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Kaua‘i jobless rate tumbles to 3.0 percent

LIHU‘E — Local businesses continued to beef up employment rosters to start the year, in turn sending the jobless rate on Kaua‘i to its lowest level for the month of January since the pre-pandemic era.

The unemployment rate dropped to 3.0 percent in January from 3.7 percent in January 2022, according to monthly data released by the state Department of Business, Economic Development &Tourism. That was the lowest figure for the month since January 2020, when the jobless rate measured 2.4 percent.

The most recent
unemployment rate tumbled on the back of steady gains in a number of sectors of the island economy.

Natural resources, mining and construction boosted its job rolls to 2,300 from 2,000 in the January over January period. That was up 15 percent. Accommodation also added 300 jobs to end up at 3,900. That was up 8.3 percent.

Retail trade, professional and business service, and arts, entertainment and recreation each employed 200 more people in the period. Manufacturing, other service, health care and social assistance, and transportation, warehousing and utilities all added 100 jobs. The most recent data was not seasonally adjusted.

“It’s good news, right? It’s good news for Kaua‘i,” said Peter Fuleky, an associate professor with The Economic Research Organization of the University of Hawai‘i’s Department of Economics.

The decrease in the Garden Island’s jobless rate came against a backdrop of more people apparently looking for work.

As a result, the labor force inched up to 36,700 in January from 36,450 in January 2022. At the same time, the number of employed civilians rose to 35,600 from 35,100.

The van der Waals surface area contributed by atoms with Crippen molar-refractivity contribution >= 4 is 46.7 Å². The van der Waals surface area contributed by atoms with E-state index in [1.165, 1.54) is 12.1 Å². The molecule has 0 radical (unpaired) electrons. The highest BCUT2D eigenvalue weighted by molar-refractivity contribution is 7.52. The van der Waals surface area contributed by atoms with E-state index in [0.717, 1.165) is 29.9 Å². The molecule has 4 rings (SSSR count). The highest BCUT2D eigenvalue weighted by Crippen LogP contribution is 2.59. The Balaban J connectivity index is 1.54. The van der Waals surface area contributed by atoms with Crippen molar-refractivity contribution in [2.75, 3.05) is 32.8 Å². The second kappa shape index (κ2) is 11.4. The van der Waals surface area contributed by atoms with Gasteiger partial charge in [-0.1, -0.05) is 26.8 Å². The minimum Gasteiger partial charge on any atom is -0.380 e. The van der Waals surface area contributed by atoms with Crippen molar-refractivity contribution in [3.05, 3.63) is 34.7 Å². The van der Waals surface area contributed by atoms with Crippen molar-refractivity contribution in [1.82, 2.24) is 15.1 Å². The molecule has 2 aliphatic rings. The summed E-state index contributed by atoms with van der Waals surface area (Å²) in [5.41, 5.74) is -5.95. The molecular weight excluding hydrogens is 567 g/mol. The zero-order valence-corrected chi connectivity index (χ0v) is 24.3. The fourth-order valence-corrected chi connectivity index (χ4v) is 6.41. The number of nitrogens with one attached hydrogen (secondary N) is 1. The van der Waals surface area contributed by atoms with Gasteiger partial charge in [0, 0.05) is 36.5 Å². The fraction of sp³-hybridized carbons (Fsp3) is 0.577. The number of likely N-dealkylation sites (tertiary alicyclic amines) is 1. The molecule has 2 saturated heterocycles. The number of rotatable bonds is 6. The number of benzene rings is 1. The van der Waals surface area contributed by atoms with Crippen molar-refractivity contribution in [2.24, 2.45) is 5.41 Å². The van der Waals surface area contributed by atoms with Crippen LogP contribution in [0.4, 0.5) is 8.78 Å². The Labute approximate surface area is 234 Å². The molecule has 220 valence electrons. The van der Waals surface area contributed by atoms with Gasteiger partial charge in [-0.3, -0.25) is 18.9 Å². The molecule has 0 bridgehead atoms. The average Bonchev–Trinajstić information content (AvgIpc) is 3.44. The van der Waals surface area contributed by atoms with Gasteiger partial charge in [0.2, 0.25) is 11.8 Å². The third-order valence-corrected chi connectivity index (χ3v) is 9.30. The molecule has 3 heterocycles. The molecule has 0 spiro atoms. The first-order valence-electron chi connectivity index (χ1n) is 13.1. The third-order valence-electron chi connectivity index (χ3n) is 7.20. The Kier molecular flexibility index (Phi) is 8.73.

On the downside, three sectors post job losses in the period. Federal government, financial activities and state government each cut 100 jobs.

The jobless rate on Kaua‘i was the lowest of the four major islands in January, the monthly data showed. Honolulu County recorded a 3.1 percent unemployment rate, down from 3.2 percent.

Maui County weighed in at 3.1 percent, down from 3.6 percent. And Hawai‘i County came in at 3.4 percent, up from 3.1 percent.

Of note, the January 2022 jobless rates for all counties was seasonally adjusted, as part of an annual process executed by the U.S. Bureau of Labor Statistics in March. The January 2023 jobless rates are not seasonally adjusted.

Looking ahead, a number of factors could impact the local and island chain-wide labor markets, such as rising interest rates, more bank failures and whether the U.S. economy slips into recession.

“This is spring break time; typically a strong period of the year,” said Fulkey on a time when tourism numbers generally swell. “The question is: Who is the summer going to look like? … The last two summers were extremely strong.”


Wyatt Haupt Jr., editor, can be reached at 808-245-0457 or

Source: The Garden Island

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